Secure Attachment – Babies, Young Children and Their Parents

Attachment is the strong, long-lasting bond, which develops between a baby and her caregiver. This enables a baby to feel safe, free to explore and learn, and helps with forming relationships throughout their lives.

Providing consistent responsive and sensitive care and love during the first few months can help your baby develop. Responding to babies’ cues not only helps them to develop secure attachment but also is the beginning of two-way communication.

Unresponsive care can lead to attachment problems that can have an ongoing negative effect on your baby’s development.

Human beings are designed to connect together – we all need a secure and safe base. People, who have had strong attachments as babies develop an inner sense of security, have an ability to share the feeling with others, enjoy trusting long-term relationships and seek out support.

Over the first few months of life, babies develop attachment relationships with their main caregiver or caregivers. They can form attachments with more than one person. In fact, if there is a problem with the relationship with the main caregiver, a secure attachment relationship with another caring person can help to balance this and give the baby a positive relationship model. This can be a father, grandparent, key childcare worker or anyone who has a main role in caring for the child.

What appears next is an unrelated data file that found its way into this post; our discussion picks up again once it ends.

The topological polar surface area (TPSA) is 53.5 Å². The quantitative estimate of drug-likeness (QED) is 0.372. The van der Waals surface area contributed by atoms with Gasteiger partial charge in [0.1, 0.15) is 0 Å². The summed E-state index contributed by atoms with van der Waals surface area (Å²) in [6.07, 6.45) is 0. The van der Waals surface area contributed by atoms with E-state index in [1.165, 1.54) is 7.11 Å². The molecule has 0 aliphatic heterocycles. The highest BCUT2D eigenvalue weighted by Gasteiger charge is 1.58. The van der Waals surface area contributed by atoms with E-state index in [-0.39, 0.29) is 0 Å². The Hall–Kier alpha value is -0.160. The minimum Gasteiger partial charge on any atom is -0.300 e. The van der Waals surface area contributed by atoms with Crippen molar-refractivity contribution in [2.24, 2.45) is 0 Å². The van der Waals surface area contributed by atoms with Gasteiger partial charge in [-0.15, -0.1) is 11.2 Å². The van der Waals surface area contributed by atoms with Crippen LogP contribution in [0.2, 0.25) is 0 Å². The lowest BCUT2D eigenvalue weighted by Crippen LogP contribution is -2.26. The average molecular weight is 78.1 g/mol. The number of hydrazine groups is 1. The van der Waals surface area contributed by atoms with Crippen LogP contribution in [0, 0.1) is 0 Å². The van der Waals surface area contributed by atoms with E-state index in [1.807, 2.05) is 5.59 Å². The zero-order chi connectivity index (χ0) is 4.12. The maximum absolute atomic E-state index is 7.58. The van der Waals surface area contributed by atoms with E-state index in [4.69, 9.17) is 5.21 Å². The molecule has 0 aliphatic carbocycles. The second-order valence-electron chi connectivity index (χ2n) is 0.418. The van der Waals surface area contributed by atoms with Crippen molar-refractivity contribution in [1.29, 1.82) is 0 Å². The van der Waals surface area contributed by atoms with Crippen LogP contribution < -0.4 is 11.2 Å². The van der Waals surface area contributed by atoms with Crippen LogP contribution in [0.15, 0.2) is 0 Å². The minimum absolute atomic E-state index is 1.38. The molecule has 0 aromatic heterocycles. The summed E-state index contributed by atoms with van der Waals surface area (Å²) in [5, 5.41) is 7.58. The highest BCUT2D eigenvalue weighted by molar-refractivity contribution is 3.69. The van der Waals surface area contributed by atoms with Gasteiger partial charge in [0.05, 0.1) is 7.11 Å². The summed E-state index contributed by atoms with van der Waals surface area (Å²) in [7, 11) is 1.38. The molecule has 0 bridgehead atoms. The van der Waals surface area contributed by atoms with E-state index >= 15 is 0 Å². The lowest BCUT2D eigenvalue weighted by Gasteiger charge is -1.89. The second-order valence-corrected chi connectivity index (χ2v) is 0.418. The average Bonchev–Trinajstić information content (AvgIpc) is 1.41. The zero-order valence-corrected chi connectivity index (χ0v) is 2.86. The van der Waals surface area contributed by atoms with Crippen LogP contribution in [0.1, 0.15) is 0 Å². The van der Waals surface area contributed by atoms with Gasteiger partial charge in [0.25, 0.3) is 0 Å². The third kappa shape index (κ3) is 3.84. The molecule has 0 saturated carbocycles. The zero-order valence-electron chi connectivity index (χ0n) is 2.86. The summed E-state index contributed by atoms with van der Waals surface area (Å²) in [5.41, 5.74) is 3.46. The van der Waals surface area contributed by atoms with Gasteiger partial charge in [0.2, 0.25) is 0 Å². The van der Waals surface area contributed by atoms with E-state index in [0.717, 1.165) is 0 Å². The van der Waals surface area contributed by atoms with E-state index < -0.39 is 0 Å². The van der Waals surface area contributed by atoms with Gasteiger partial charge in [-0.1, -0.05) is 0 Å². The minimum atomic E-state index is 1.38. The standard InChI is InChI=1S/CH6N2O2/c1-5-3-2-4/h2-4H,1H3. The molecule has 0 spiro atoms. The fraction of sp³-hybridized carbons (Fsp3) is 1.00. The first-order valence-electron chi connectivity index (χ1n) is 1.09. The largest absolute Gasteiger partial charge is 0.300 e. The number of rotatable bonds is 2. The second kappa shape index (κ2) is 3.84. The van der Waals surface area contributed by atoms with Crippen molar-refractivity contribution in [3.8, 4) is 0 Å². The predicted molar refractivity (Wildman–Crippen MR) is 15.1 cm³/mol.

Attachment to others does not affect a baby’s attachment to her main caregiver. It helps her learn about being close to people. However, if babies have too many different relationship patterns to adjust to with different caregivers, it can be difficult for them to be able to develop secure relationships.

When baby tries to get comfort and protection from the people they feel attached to, we call attachment behaviors. This can be by making eye contact, crying, smiling and cooing, holding out their arms, crawling and following and many other signals that parents and carers learn to know.

The child is free to relax, play, explore and learn again when it gets an appropriate response, such as eye contact, a smile, a touch or a quick cuddle.

Even responding to babies’ cues helps to develop a secure attachment, also it is the beginning of two-way communication. Approaching our babies calmly and gently requires most of us to slow down. This may mean that we have to make changes to our own lifestyles in order to be with our babies at their pace that allows us to notice their signals to us.

Young babies can give signals for attention, and also signals for when the care is not quite right. It is important to respond to these signals in ways that meet your baby’s needs because this says to the baby that they have been heard and responded to.

Small babies cannot yet think about someone else’s needs, but babies will develop their own special ways of showing what they need and special patterns of interaction with their parents.

Remember you are the most important part of your baby’s life. If you are worried about your relationship with your baby ask for help.

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